In shimmering fits of self-loathing I'll sometimes do stuff like watch a rerun of "Friends." There's a character Ross on that show. He's a white guy. Maybe Jewish -- is he Jewish? Jewish adds a little color. But he's a white guy, Ross, and one season he ends up dating a black girl. A black girl couldn't have been a Friend, I don't think. Because the Friends shared a demographic: educated, single, middle-class. White. But a Friend could date a black girl, and the "Friends" way to play that was to make no mention of race. The actress was a match for Friend women in many ways: she was educated, thin, beautiful; she spoke without recognizable accent. So Ross dated her. If there was any message on race in all of this, it was the now familiar one, about color-blindness: in the 90s, we were hip enough to move beyond race, to shed it like an outmoded style. It's all about the content of your character, right? Ross was a modern white. He was pathetic and lame and totally insecure, but he somehow never said to himself, Damn, I'm dating a black girl! Has she ever dated a white guy? What's she going to think when she looks me in the eye when we're...?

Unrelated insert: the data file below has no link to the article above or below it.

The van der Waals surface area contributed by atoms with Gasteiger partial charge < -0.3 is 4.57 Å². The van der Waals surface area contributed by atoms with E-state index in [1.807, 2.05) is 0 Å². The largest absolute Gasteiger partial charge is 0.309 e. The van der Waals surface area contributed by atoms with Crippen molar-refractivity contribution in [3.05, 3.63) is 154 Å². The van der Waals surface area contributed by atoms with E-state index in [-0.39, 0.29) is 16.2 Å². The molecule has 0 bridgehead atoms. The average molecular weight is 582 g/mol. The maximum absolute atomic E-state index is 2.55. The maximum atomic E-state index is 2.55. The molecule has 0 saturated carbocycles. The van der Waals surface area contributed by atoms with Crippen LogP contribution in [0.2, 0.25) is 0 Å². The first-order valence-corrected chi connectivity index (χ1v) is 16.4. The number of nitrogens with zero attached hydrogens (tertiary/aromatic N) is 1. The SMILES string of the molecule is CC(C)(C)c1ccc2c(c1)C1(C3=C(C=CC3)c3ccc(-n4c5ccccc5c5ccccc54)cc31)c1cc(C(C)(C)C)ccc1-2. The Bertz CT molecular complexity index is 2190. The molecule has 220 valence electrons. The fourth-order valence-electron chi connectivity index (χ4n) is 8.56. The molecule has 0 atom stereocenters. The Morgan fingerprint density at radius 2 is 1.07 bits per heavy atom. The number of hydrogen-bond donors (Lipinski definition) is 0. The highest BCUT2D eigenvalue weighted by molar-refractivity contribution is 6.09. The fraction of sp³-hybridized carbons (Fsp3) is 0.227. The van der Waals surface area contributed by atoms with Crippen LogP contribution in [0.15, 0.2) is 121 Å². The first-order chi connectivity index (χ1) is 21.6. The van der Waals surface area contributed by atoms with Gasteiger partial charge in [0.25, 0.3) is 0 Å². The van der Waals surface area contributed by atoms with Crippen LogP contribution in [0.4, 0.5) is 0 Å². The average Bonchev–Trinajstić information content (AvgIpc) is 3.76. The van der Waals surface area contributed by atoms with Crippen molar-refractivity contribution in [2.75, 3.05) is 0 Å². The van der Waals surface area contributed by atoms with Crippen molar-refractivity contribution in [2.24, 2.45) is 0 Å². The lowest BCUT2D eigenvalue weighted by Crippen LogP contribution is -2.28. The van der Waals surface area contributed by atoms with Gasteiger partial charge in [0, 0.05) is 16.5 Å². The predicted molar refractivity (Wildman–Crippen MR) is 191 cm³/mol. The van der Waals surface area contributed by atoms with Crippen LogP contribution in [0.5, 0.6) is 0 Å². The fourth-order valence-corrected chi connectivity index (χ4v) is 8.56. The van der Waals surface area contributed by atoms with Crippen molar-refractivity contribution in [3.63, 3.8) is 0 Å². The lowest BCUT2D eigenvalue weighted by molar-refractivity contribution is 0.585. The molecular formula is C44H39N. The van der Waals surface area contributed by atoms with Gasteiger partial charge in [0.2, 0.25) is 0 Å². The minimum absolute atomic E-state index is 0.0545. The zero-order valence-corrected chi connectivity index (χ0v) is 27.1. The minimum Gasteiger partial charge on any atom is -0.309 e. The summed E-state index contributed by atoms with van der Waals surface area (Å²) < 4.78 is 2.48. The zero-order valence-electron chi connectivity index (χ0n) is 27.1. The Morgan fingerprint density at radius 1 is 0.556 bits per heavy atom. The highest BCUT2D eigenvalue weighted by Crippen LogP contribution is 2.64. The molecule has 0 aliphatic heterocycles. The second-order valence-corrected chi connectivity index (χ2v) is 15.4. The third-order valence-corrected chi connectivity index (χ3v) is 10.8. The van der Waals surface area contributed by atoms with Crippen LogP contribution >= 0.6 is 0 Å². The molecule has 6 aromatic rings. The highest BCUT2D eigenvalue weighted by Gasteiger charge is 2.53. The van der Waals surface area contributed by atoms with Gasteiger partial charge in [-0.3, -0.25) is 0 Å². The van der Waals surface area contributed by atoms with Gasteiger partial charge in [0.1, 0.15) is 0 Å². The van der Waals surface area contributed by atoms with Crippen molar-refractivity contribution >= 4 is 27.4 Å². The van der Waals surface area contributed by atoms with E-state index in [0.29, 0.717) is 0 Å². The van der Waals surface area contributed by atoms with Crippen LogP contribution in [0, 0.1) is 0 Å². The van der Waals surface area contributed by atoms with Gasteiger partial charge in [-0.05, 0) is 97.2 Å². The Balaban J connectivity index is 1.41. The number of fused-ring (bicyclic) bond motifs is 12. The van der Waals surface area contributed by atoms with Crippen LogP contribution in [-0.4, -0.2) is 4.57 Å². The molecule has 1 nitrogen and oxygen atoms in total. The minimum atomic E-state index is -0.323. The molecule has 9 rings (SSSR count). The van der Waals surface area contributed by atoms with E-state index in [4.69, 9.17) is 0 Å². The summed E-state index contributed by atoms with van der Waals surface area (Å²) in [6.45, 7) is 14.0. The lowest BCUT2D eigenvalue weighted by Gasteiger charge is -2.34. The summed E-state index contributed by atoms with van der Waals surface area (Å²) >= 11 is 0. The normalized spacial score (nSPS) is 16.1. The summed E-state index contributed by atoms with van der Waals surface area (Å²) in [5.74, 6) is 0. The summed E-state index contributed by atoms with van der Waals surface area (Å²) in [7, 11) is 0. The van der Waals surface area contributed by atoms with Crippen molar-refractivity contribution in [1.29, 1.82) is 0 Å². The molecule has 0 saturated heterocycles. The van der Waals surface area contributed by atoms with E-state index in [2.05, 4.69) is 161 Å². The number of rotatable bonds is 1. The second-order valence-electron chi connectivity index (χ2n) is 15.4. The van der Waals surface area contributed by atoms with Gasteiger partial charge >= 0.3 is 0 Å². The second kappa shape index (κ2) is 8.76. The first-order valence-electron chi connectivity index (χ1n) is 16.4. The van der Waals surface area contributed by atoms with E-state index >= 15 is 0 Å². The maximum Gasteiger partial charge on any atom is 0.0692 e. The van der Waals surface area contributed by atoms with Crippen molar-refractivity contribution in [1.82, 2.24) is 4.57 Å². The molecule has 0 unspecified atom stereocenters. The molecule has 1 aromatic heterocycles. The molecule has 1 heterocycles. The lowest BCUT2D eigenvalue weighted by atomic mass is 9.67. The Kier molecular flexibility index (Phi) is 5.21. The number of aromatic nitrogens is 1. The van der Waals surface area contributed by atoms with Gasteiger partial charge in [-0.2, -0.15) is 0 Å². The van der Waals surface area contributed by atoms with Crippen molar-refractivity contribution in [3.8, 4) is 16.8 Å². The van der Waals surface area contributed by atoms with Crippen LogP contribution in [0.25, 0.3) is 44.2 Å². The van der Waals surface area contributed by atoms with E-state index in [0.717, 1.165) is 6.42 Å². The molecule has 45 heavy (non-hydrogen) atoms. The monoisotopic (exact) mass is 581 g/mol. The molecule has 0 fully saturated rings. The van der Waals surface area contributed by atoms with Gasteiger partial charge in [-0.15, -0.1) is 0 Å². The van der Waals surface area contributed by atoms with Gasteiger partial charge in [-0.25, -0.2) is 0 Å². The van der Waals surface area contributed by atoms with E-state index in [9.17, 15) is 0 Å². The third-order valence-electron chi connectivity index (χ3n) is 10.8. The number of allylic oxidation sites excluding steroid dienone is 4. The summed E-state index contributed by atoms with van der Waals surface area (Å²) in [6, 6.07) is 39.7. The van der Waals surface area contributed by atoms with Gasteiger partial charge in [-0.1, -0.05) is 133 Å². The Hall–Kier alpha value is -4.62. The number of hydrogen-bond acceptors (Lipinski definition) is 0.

As a vision, that was probably better than what it replaced in white people's stories. Spike Lee still talks about Hollywood's 'Super Duper Magical Negro': the Will Smith character, for example, in Bagger Vance, who's more interested, as Lee says, in Matt Damon's golf swing than he is in bettering his own circumstances. In Richard Ford's eighties stories, there's something more subtle but akin: black people are always 'the other': they're there as mysterious tokens of meaning in stories that aren't their own. (Colson Whitehead touches on this in his review of Ford's 2002 collection, "A Multitude of Sins." There's a great gossipy story about this review and its aftermath. Google it if you're interested. But definitely read the review itself, which is easily the most entertaining thing I've ever read in the NY Times Bk Review.)
Here's why I'm thinking about all of this, I guess: I've been rereading Liesl Jobson's "Flaw," which is just up in Wigleaf. This is an important story, as Wigleaf's sometimes reader, R, said when we were discussing it. Jobson is a white South African. In this story, she's writing about race in a way I wish more white people would: by looking at white people, at how white people negotiate the construct of race -- whose effects Jobson's character is too honest to pretend to be blind to.
It's a fascinating read!